As the country anxiously awaits the results of the 2020 presidential election, tensions are running high. Thanks to a staggering voter turnout and the unprecedented number of mail-in ballots that were sent in this year, it’s taking longer than usual to tally up the votes. In spite of this, President Donald Trump prematurely claimed victory on election night, calling for the vote counting to stop. “To me, this is a very sad moment, and we will win this,” he said (via The Washington Post). “And as far as I’m concerned, we already have.”
Trump’s campaign has also made accusations of election fraud and has already filed lawsuits in three battleground states to stop vote counting. They have also stated that they will demand a recount in Wisconsin, which the Associated Press called for Biden the day after the election. “What makes these charades especially pathetic is that while Trump is demanding recounts in places he has already lost, he’s simultaneously engaged in fruitless attempts to halt the counting of votes in other states in which he’s on the road to defeat,” said Andrew Bates, a spokesperson for Joe Biden’s campaign in a statement (via the Associated Press).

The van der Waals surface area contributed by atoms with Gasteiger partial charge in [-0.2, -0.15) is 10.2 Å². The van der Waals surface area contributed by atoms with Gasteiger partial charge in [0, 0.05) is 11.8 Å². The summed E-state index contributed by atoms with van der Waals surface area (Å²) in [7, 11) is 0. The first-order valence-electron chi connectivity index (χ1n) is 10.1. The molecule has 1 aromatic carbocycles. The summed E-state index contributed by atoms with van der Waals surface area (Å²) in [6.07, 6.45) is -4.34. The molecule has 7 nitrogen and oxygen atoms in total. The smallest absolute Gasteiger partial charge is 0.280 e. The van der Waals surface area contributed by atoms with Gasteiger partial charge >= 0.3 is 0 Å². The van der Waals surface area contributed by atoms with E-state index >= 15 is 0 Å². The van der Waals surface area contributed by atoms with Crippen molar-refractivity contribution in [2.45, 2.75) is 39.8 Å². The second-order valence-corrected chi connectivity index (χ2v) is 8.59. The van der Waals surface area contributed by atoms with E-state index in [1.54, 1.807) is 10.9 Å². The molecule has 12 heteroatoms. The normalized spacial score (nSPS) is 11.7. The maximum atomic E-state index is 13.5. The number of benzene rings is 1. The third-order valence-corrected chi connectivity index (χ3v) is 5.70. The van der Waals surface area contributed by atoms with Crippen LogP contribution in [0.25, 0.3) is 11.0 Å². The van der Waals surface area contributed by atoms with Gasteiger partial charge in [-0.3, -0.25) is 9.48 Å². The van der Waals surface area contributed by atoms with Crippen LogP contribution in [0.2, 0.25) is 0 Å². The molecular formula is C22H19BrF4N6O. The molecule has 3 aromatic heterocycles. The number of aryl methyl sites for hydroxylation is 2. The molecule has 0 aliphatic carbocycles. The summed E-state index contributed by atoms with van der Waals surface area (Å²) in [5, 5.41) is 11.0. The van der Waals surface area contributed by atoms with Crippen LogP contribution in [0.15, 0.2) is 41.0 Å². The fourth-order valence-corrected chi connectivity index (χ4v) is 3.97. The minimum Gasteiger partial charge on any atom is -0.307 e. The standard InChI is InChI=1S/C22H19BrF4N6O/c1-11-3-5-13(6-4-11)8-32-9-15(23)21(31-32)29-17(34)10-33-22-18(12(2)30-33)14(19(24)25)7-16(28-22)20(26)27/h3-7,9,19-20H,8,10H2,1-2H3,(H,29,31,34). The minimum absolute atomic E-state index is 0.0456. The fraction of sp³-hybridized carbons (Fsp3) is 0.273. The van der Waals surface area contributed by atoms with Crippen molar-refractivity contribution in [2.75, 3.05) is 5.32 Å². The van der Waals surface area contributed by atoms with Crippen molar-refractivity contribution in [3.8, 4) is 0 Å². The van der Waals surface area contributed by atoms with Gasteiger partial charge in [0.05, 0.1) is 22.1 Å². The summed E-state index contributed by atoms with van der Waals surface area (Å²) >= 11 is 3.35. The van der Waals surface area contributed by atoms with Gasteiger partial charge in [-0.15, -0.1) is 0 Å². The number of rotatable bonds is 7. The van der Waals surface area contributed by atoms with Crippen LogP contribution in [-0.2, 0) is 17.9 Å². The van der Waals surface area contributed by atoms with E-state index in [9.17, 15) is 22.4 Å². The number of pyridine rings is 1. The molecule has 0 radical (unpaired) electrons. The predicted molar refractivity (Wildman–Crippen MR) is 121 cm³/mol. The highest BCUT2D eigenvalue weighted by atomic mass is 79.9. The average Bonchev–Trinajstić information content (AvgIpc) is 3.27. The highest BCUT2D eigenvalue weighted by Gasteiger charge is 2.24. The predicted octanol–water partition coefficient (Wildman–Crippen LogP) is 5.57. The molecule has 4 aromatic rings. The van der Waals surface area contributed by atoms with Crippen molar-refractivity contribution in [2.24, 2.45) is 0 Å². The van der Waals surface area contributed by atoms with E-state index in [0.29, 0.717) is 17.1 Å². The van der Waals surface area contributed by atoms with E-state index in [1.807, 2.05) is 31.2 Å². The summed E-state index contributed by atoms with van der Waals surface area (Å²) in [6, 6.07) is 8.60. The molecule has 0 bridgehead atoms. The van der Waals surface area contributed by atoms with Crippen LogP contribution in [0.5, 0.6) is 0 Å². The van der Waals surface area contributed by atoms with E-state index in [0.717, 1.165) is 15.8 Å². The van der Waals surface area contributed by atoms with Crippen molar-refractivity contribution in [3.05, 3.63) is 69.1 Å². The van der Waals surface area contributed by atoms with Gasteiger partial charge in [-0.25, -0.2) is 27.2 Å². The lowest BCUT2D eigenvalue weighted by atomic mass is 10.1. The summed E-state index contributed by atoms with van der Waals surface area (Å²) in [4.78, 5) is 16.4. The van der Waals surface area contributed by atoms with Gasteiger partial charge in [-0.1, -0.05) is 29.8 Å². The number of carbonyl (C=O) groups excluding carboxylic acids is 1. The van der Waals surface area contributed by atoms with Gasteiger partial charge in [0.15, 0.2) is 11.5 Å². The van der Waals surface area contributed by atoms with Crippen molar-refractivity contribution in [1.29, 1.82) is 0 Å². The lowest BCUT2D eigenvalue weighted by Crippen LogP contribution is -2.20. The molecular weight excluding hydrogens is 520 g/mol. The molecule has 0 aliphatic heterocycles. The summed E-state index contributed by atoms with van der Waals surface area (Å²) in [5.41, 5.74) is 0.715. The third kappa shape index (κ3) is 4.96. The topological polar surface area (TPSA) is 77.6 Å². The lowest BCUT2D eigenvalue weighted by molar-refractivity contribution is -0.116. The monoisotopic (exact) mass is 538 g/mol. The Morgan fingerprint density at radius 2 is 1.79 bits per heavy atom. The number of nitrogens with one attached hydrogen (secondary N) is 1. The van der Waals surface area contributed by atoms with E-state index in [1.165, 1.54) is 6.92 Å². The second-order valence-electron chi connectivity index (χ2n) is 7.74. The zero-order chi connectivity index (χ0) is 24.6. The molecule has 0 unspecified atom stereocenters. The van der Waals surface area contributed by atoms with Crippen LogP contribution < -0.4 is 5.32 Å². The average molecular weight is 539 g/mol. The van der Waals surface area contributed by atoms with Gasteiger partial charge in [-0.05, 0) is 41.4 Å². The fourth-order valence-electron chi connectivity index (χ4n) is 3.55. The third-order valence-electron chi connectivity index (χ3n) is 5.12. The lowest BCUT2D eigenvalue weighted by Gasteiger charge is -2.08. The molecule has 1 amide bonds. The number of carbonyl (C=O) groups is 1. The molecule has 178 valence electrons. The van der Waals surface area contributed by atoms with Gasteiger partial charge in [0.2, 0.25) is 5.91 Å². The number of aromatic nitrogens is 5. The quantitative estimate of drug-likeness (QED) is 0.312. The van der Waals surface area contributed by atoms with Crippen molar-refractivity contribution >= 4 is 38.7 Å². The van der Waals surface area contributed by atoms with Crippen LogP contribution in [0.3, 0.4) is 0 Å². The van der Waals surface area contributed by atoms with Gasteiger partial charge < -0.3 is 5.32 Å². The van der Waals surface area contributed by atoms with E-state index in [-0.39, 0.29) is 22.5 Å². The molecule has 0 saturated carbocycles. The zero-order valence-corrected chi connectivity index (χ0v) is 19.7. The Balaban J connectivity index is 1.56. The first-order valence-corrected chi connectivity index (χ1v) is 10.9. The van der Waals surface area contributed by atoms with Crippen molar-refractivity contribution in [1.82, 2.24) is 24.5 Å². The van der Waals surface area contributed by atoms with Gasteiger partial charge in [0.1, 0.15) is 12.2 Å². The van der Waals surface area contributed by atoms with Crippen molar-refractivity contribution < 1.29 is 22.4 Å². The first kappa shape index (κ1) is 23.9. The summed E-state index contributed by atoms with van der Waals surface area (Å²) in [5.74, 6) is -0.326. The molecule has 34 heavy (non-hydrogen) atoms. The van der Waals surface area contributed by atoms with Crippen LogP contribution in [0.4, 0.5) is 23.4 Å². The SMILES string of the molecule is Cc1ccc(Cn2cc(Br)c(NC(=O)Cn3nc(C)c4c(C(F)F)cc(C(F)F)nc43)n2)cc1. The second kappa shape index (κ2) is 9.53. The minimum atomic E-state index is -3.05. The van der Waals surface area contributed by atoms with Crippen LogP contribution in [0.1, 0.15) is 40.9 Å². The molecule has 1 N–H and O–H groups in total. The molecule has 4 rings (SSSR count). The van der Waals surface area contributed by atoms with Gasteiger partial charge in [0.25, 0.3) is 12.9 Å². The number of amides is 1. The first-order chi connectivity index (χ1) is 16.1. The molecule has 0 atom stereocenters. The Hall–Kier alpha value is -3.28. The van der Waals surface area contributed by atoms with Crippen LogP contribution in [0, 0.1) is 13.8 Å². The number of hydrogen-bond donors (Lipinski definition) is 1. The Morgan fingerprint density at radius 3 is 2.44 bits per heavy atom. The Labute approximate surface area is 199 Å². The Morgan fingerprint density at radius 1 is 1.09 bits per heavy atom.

In an apparent attempt to prove election fraud, Trump’s son, Eric Trump, retweeted a video that claims to show around 80 ballots for Trump being set on fire. The video was originally posted on Election Day, but was quickly proven to be spreading misinformation. The ballots are shown as being from Virginia Beach, Virginia but, as the city of Virginia Beach pointed out in a statement (via CNN Business), the ballots are sample ballots and there is no evidence that real ballots were burned.
Eric Trump was called out for sharing the viral video
Social media users responded to the retweet, calling out Eric for spreading misinformation. “That video has been proven false already,” tweeted one person. The city of Virginia Beach also responded to Eric’s retweet, writing, “Those were sample ballots. Addressed this yesterday.”
Trump’s son retweeted the viral video on November 4, the day after the election. The account of the person who originally tweeted the video has since been suspended, so the original video is no longer visible on Eric’s page. Eric has also tweeted a page from WinRed, which claims that “the Democrats are trying to steal this election.”
In spite of the Trump campaign’s accusations of fraud and their belief that the election is being stolen, experts say that this isn’t the case. As John Mark Hansen, a political scientist pointed out in an opinion piece for The New York Times, “stealing a presidential election requires an unrealistic level of planning, coordination and good luck.”
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